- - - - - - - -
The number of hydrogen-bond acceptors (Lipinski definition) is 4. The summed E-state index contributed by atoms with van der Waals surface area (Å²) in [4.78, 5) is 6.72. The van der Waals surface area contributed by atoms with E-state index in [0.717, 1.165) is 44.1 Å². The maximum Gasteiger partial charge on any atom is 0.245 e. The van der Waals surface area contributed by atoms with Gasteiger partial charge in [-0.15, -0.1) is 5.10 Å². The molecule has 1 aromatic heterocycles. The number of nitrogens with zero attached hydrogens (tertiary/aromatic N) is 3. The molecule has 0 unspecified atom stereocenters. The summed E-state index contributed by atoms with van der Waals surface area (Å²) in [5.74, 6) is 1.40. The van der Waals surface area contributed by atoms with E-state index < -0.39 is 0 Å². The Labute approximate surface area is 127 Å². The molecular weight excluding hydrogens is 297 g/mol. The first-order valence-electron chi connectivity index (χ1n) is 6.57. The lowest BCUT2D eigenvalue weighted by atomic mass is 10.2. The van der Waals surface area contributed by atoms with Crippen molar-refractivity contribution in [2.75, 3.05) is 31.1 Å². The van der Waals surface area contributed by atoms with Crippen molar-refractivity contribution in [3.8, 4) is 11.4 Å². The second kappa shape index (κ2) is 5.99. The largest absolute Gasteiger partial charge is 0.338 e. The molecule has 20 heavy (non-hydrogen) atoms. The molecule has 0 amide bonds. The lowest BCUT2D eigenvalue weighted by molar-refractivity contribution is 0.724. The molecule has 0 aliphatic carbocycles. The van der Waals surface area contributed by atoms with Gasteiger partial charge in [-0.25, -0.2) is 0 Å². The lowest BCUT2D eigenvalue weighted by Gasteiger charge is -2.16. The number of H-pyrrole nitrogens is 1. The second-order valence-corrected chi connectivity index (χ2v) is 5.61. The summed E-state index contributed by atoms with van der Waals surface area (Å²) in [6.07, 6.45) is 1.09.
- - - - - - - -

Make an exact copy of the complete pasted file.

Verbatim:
The number of hydrogen-bond acceptors (Lipinski definition) is 4. The summed E-state index contributed by atoms with van der Waals surface area (Å²) in [4.78, 5) is 6.72. The van der Waals surface area contributed by atoms with E-state index in [0.717, 1.165) is 44.1 Å². The maximum Gasteiger partial charge on any atom is 0.245 e. The van der Waals surface area contributed by atoms with Gasteiger partial charge in [-0.15, -0.1) is 5.10 Å². The molecule has 1 aromatic heterocycles. The number of nitrogens with zero attached hydrogens (tertiary/aromatic N) is 3. The molecule has 0 unspecified atom stereocenters. The summed E-state index contributed by atoms with van der Waals surface area (Å²) in [5.74, 6) is 1.40. The van der Waals surface area contributed by atoms with E-state index < -0.39 is 0 Å². The Labute approximate surface area is 127 Å². The molecular weight excluding hydrogens is 297 g/mol. The first-order valence-electron chi connectivity index (χ1n) is 6.57. The lowest BCUT2D eigenvalue weighted by atomic mass is 10.2. The van der Waals surface area contributed by atoms with Crippen molar-refractivity contribution in [2.75, 3.05) is 31.1 Å². The van der Waals surface area contributed by atoms with Crippen molar-refractivity contribution in [3.8, 4) is 11.4 Å². The second kappa shape index (κ2) is 5.99. The largest absolute Gasteiger partial charge is 0.338 e. The molecule has 20 heavy (non-hydrogen) atoms. The molecule has 0 amide bonds. The lowest BCUT2D eigenvalue weighted by molar-refractivity contribution is 0.724. The molecule has 0 aliphatic carbocycles. The van der Waals surface area contributed by atoms with Gasteiger partial charge in [-0.25, -0.2) is 0 Å². The lowest BCUT2D eigenvalue weighted by Gasteiger charge is -2.16. The number of H-pyrrole nitrogens is 1. The second-order valence-corrected chi connectivity index (χ2v) is 5.61. The summed E-state index contributed by atoms with van der Waals surface area (Å²) in [6.07, 6.45) is 1.09.